Lost at Multnomah Falls

So, it turns out I can get online at the coffee shop near where I’m staying at Wallowa Lake in eastern Oregon. I’m currently in the town of Joseph at the foot of the amazing Wallowa Mountains. The town is full of galleries, gift shops and places to eat. Joseph has developed a reputation for its bronze works, and there are bronze statues on every corner. The iced tea I’m drinking is an amazing blend of spices and teas called “Harmony,” which is supposed to balance my chi and make me . . . harmonious. Very Oregonian. Art, soft music, wi-fi and air conditioning, it’s all good.

The only wrinkle is the heat outside, but I can’t complain too much. I’m grateful to have made it here in one piece. Maybe I’ll tell about that sometime.

So what does this have to do with being childless? Well, on the way here, I stopped at Multnomah Falls in the Columbia River Gorge. I had never seen them before. I waited a half hour in an endless line of cars before being able to park and join the throngs heading through a tunnel under Highway 84 to see the falls. At the base of the falls is a river and it was full of children swimming, accompanied by mothers, fathers, and grandparents. I wanted to be in that cool water splashing around, but I realized it would look weird for someone my age to go into the water without a child to watch over.

Everyone there, all those mobs eating gift shop ice cream and taking pictures, came with other people, and most of them had children. I had such a strong feeling of not knowing where I fit in the world. Not a mother, grandmother or wife, a mature woman traveling solo, I felt so left out. I decided I’m the observer.

As for the falls, they are spectacular, rivaling any of Yosemite’s falls. I’m glad I went, but out in the world, I am conscious of flying solo, of having no one to turn to and say, “Wow, isn’t that beautiful.”

Did you ever feel that way?

7 thoughts on “Lost at Multnomah Falls

  1. Christmas at the in-laws. No matter how popular of an aunt you are – all the kids want to open their gifts with their parents. When you are the only woman in attendance without a child – yeah it kinda stinks.

    Swimming pools where all your friends have children

    Trick or treating with a group of family and you are the only one without a little goblin.

    Birthday parties
    Farmers markets
    Pumpkin patches
    Mass – augh this one is a tough one for me.

    I could go on and on.


  2. ” …out in the world, I am conscious of flying solo, of having no one to turn to and say, “Wow, isn't that beautiful.” Did you ever feel that way? “

    24/7/365 intensely.


  3. Yes, I have felt that way, and at Multnomah Falls, too.
    I was there on business alone once, and I know what you mean about it not being the same without someone to share it with.
    I had actually visited the Falls a few years prior with my husband, so the solo/2nd visit was the one where I was alone.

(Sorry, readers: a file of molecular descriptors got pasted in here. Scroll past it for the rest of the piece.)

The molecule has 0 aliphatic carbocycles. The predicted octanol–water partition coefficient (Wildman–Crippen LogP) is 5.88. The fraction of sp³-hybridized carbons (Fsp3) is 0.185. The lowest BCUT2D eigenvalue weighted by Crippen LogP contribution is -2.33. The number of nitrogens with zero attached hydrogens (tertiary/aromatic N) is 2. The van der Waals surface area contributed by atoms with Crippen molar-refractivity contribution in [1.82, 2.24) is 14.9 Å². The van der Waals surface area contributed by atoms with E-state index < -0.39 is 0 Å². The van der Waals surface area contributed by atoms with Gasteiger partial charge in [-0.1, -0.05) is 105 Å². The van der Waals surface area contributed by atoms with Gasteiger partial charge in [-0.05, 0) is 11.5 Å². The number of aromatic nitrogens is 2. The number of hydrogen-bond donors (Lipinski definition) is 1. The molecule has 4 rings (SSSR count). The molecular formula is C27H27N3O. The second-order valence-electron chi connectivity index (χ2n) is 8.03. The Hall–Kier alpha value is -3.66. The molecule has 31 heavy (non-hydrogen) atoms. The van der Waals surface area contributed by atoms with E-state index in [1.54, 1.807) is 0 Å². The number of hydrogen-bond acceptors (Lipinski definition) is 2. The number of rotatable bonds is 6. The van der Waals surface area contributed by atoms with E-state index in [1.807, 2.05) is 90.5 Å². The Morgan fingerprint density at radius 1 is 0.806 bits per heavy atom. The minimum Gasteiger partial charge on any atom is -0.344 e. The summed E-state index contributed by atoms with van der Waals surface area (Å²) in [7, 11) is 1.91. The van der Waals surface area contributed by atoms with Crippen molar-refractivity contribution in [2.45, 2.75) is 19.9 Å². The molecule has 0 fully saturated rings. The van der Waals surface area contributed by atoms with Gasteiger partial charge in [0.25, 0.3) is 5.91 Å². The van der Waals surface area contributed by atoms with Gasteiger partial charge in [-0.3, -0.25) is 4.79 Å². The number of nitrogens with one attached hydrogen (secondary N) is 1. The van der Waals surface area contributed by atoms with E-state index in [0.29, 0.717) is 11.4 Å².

I still enjoyed myself, but traveling alone is different. I don't mind it so much, but I am glad that most of the time I have company when I travel.
    I admire people who travel all over the world on their own, not letting lack of a partner stop them.
    Thanks for taking me back to the beautiful Falls and hope you enjoy the rest of your trip!


  4. I like that you stopped and looked. You can get in, you can experience. The others may or may not be accepting of you saying hi or not, and enjoying the scenery. You should, if you like, feel free to say to someone nearby, “isn't this just wonderful!” smile or not, and continue to have a conversation, or not. I like your blog. You have a perfect place in this world without bearing children. I’ve only read a bit. Thanks so much for writing. Such a wonderful world we live in, and I also have to say that I am totally different from you, quite likely, and understand that our circumstances differ. Thanks for a brief insight into your world.


  5. Oh you guys, thank you for your comments. You make me feel better. I so appreciate your honesty about the situations where it's hard to be alone. Yes, I could be a little more outgoing and speak to strangers. It's hard for me, but I'm doing it more than I used to.
    And yes, I am having a good time at my writing workshop. Here, the first question is not how many kids you have. That's way down the list. It's “Where are you from and what kind of writing are you doing?”
    Thank you all for being here.


  6. I sometimes feel that way…and then I go ahead and do the “weird” behavior anyway. If it were me, I'd go into the water and splash like crazy. So what if people shake their heads? As one friend's child confided to me: “You're not like the other grown-ups. You haven't forgotten how to play.”


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